Is it possible to build something grand and cool to manage this product, without knowledge about how each screw and gadget works?
To know the code doesn’t mean to automate everything without restraint.
For some reason, it is believed that testers are divided into automation testers and manual testers (manual). And most of the manual dreams of becoming automation.
To begin with, let's make a clause - in order to go into automation, you need to master the basics of testing, designing and designing cases. Real specialists are able to work this way, and by the way, they understand that not all projects and teams need automation.
The feasibility of automation is highly dependent on the specifics of the project: timing, support, repeatability, stability, and other parameters.
Let's calculate how much will be spent on the organization of the infrastructure for automatic tests, the search for automation engineers, development and - most importantly - the support of automatic tests? In most cases, it is easier to do unit-tests - they are often very well done by developers and complete functional testing (this includes the sea of everything).
If you want to check that everything will “take off”, you can add beta testing to the mandatory set. And, of course, you need to competently conduct acceptance testing (acceptance).
If testing as a separate stage is required, it is much easier and more efficient to have the delivered process of the product and person’s life cycle or a team of engineers able to independently cover the tasks of testing, controlling and ensuring the quality of the product. That is, people who beforehand know the area, tools and methods, and not a herd of monkeys, which are hung on the developers or project manager.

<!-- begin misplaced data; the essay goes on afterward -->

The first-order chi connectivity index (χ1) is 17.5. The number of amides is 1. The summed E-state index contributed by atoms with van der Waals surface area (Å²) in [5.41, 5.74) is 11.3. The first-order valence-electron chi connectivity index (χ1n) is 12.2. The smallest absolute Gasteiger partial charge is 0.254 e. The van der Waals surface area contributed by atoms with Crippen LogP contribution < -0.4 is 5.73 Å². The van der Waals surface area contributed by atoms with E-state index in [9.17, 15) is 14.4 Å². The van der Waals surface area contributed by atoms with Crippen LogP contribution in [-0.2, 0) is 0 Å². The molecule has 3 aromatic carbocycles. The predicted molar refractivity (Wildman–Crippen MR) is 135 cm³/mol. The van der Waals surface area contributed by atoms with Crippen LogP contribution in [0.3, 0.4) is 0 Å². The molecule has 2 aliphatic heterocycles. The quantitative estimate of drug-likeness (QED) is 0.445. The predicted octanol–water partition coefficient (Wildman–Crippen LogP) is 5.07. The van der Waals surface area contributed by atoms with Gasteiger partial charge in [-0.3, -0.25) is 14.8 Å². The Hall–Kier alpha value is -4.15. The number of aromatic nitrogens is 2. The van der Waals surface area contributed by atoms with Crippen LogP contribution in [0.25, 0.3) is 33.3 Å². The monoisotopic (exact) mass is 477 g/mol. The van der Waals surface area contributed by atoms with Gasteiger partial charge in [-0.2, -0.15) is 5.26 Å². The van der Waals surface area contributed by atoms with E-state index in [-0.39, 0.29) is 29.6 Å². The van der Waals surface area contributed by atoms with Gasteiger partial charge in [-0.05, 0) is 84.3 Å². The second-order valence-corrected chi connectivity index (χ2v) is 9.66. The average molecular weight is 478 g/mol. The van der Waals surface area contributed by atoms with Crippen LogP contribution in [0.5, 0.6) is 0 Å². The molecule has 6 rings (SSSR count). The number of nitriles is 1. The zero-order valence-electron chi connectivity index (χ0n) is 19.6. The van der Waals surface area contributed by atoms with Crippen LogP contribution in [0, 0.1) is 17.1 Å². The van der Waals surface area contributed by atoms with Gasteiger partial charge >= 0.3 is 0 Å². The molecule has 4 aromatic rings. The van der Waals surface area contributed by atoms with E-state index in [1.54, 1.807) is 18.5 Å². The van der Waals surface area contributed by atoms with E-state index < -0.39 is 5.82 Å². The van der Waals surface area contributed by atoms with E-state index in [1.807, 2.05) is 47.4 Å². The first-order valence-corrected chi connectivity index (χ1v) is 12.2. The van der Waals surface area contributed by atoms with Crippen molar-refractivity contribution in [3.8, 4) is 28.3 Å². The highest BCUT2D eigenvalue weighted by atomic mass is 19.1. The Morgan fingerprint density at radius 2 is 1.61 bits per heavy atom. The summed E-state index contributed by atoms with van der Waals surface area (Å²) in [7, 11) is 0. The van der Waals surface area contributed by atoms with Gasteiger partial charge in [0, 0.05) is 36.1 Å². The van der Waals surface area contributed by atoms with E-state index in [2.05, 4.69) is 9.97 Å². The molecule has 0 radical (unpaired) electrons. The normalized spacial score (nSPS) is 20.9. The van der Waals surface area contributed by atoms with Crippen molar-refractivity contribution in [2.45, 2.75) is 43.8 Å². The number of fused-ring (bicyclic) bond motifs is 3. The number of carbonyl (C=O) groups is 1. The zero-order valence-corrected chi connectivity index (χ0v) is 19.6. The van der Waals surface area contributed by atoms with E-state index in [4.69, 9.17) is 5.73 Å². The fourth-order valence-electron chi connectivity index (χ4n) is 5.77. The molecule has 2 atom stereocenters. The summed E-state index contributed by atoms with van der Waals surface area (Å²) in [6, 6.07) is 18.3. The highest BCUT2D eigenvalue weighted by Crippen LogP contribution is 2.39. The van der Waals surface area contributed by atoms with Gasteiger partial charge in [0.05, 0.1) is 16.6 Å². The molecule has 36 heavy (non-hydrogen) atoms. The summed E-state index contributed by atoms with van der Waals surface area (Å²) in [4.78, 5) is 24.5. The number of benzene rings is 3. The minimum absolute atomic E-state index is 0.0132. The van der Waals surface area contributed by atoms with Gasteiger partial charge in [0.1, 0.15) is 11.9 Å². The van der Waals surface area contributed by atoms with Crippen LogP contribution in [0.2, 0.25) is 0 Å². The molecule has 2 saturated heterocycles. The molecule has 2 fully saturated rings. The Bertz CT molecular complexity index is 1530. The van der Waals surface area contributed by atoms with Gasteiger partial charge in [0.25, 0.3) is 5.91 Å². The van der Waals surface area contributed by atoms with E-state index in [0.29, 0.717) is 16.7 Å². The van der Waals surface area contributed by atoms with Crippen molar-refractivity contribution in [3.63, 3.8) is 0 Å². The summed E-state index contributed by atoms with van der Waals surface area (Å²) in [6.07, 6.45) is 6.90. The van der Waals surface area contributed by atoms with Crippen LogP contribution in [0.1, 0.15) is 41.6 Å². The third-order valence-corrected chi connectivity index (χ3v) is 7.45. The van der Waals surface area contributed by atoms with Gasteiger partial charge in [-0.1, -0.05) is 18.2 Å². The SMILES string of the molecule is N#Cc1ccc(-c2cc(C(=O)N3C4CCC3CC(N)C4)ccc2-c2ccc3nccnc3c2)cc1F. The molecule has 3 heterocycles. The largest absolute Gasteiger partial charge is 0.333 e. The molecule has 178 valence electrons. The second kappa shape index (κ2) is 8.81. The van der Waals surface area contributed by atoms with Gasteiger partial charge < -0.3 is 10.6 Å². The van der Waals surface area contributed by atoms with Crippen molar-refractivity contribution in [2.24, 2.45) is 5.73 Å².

Probably the biggest problem is that the idea of testing is very vague. In many companies, the approach to testing monkeys, and in IT, where there is a general idea of the processes, there are problems with fixation on individual roles or tools. Although this approach is poorly applicable to testing.
The objectives of the tester in relation to the product are closest to the goals of the business and the strategic goal of the company. At the same time within the company is the role of the researcher.
Most often testing is tasked with improving quality and reducing the number of bugs and rejects. Coordination of departments, drawing up plans and organizing testing and quality control, working with developers, drawing up a database/storage of cases, etc., hides behind its solution. To do this, you need authority, which most of the time, nobody is ready to give the testing department, and a team that does not exist and is not planned in the future. But it is testers engineers who can become the experts who organize the processes of control and quality assurance and will become a link at all stages of the project. Just give them that opportunity and that authority!
Initially, the problem is in the formulation of tasks for the testing department and its development. Creating a testing department and debugging at least the quality control process should be considered as a new project within the company. And, as with any project, set the correct requirements. The reason for the inefficient work of the department may be the incorrect setting of goals and objectives in the almost complete absence of authority.
It is important to remember that a good QA department is not 20 monkeys, but 2-3 normal specialists. They know how to build processes, how to avoid bugs in scenarios and design, what to change to make the product qualified. But for this, first of all, it is necessary to change the attitude to the testing department and understanding of who the testers are.
Ideally, quality management (QA) and testing are two different entities. Well, about the processes and the difference between QA and QC in a different text!